The Word According to Red Smith

Helsinki Olympics, 1952:

On the fifth day of boisterous combat, this conclave of gristle had achieved a climax with the second bid for a gold medal by the comical contortionist Emil Zatopek. Four years ago, this gaunt and grimacing Czech with the running form of a zombie had made himself the pin-up boy of the London games. Witnesses who have long since forgotten the other events still wake up screaming in the dark when Emil the Terrible goes writhing through their dreams, gasping, groaning, clawing at his abdomen in horrible extremities of pain. In the most frightful horror spectacle since Frankenstein, Zatopek set an Olympic record for 10,000 meters in London and barely failed to win the 5,000 from Belgium’s Gaston Reiff. . .

It’s my guess that you could take any column by Red Smith and not find its equal in today’s daily newspapers. Certainly not in the papers I read.

When I queried my brother Ben, long-time West Michigan columnist and editor, about this, he laid the blame on the economics of the newspaper industry. Poorly paid writers are expected to do little more than rehash the games and write columns either plaintive or hopeful about the local teams’ performance and prospects.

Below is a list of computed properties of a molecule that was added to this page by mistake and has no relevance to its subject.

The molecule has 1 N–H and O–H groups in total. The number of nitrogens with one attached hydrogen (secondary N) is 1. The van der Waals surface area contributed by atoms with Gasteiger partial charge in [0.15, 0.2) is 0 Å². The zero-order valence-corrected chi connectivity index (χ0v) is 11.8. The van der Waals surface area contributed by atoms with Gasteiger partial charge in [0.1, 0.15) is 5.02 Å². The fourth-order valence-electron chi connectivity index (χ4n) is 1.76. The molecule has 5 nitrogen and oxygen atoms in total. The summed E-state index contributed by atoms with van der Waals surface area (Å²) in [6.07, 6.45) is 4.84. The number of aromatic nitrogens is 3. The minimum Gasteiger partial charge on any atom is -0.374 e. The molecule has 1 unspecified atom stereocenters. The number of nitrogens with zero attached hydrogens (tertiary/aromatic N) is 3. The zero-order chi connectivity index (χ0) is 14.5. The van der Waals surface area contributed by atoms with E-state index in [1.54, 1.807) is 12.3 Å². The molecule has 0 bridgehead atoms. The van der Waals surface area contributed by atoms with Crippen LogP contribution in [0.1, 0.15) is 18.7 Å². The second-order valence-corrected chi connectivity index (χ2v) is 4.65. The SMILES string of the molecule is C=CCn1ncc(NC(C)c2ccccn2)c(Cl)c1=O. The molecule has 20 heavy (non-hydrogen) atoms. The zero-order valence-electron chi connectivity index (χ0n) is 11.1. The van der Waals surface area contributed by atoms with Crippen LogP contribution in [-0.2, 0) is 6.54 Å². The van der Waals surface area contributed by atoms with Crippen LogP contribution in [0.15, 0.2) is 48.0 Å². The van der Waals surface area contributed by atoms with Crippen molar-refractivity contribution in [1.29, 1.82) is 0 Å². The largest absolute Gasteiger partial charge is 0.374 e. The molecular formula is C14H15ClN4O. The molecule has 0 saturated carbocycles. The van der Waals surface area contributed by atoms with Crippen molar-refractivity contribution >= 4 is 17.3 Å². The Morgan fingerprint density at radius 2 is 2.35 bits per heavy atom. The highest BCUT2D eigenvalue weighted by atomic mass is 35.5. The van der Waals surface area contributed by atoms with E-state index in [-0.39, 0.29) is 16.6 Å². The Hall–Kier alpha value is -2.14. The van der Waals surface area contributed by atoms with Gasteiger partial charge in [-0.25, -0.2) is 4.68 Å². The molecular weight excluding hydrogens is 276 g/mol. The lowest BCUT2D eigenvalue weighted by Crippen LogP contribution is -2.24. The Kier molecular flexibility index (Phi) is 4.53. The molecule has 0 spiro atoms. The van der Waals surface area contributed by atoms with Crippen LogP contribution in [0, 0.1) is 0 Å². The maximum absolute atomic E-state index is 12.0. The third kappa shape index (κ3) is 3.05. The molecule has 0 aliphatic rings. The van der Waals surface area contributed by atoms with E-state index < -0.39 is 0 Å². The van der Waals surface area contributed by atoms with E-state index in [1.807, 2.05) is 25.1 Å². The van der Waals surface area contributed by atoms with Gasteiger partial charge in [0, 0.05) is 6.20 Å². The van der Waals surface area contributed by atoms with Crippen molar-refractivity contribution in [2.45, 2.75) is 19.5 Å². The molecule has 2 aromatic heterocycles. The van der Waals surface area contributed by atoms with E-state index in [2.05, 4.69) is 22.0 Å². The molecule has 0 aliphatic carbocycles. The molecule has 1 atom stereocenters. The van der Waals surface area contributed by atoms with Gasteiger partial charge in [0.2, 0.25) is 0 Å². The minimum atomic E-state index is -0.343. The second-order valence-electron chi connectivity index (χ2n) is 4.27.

You need to go to the national publications, he said, and mentioned a recent article on Andre Iguodala in Sports Illustrated­ by Lee Jenkins (SI, http://www.si.com/nba/2015/06/16/andre-iguodala-lebron-james-nba-finals-warriors-cavaliers ).

Today’s newspapers don’t do what the Herald Tribune was rewarded for doing, viz., pay a writer a good salary to turn out 800 words 3-5 times a week.

But for me the lesson from Red Smith isn’t primarily about “the good old days.” It would take him up to 6 hours to turn out those 800 words, Smith disclosed. This in addition to the talking, and interviewing and games-watching it took to gather the raw material. That would be 600 hours for my 80,000 word manuscript or 100 6-hour days of writing and polishing—assuming the brain could do that for 6 hours a day. And it still wouldn’t be as good.

The second lesson from Smith is about learning from experts. He recalls going through phases of “imitating,” in turn, Damyon Runyon, Westbrook Pegler, and Joe Williams until he eventually developed his own style and “wasn’t imitating any longer.”

I wonder if some of Red Smith’s art—and I don’t mean ‘rhetoric’—might insert a different kind of truth into political commentary today. In any case, he has lessons for me as a wannabe writer of fiction and of non-fiction.

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